10 Thoughts “Ugly” People Have About Themselves (That Are Untrue And Unkind)

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If you’re reading this because you feel unattractive, I hope I can convince you that the thoughts listed below—thoughts that you may well have—are not true.

And if you’re reading this but don’t feel unattractive, consider this a window into the mind of someone who feels “ugly” and then try to view them with more compassion.

1. “I’m doomed to remain single forever.”

If you feel unattractive, it can be difficult to believe that someone else might find you attractive.

And so, you might think that you won’t ever be able to find a partner.

Because why would someone want to go out with you if they don’t find you attractive?

But you probably know people who might be perceived as being less attractive than “average” but who are still happily coupled up.

You know why? Because attraction goes way beyond looks.

You might not believe it right now, but people fall for personality, sense of humor, values, and so much more besides.

So, no, the way you look does not mean a life lacking in romantic love.

2. “My appearance is the only thing people see when they look at me.”

It’s natural to consider how other people view you, especially in our society that places a lot of emphasis on physical attractiveness.

And looks do play a big role in first impressions.

But when it comes to second impressions and beyond, looks matter less and less.

People tend to be more concerned with what you say and what you do. After all, these are the things that affect them, not what you look like.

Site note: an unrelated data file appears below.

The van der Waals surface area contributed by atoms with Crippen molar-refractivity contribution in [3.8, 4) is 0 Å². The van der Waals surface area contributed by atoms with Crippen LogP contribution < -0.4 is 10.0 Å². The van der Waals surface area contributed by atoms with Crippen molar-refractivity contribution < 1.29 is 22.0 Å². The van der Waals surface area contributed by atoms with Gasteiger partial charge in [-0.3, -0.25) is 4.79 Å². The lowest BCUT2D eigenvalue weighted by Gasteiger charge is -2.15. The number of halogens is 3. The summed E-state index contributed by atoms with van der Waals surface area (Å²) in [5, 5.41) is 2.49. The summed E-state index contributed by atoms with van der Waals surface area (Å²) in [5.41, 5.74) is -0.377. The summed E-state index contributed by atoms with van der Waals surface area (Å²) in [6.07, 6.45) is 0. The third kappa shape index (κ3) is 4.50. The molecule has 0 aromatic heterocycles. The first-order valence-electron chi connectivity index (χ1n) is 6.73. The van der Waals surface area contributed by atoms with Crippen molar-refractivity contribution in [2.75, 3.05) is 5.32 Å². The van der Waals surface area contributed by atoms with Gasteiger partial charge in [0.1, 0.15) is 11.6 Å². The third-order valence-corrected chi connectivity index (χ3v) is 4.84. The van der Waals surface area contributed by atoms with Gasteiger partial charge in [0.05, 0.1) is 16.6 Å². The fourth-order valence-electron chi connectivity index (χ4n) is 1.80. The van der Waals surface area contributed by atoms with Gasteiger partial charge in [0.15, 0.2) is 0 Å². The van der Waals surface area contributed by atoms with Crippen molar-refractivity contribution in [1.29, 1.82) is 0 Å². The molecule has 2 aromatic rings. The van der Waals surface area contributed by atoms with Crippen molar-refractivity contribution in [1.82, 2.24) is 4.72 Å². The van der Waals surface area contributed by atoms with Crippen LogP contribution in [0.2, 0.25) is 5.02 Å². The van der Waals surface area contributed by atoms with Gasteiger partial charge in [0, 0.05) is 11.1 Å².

And if someone isn’t willing to look past your appearance? Screw them!

Honestly, some people are just shallow. Those people aren’t worth having in your life anyway.

Most people will quickly forget about your appearance (in a good way) and focus more on you as a person.

3. “My friends only hang out with me because they feel sorry for me.”

Are you sure about that? Do you honestly think your friends would spend their limited time and energy pretending to care about you?

Not a chance. If they didn’t care, they wouldn’t hang out with you.

You may think they pity you because of your looks, but chances are you are projecting your self-pity onto them.

Your friendships are built on so much more than looks. In fact, looks rarely play a big role in who someone forms a friendship with.

Friendships are built on emotional connection, similarities in likes and dislikes, shared history, and the ability to be authentic with one another.

If your friends felt sorry for you, they’d have probably distanced themselves from you by now.

4. “I’m not as valuable as someone who is conventionally attractive.”

A person’s worth isn’t even 1% based upon their looks.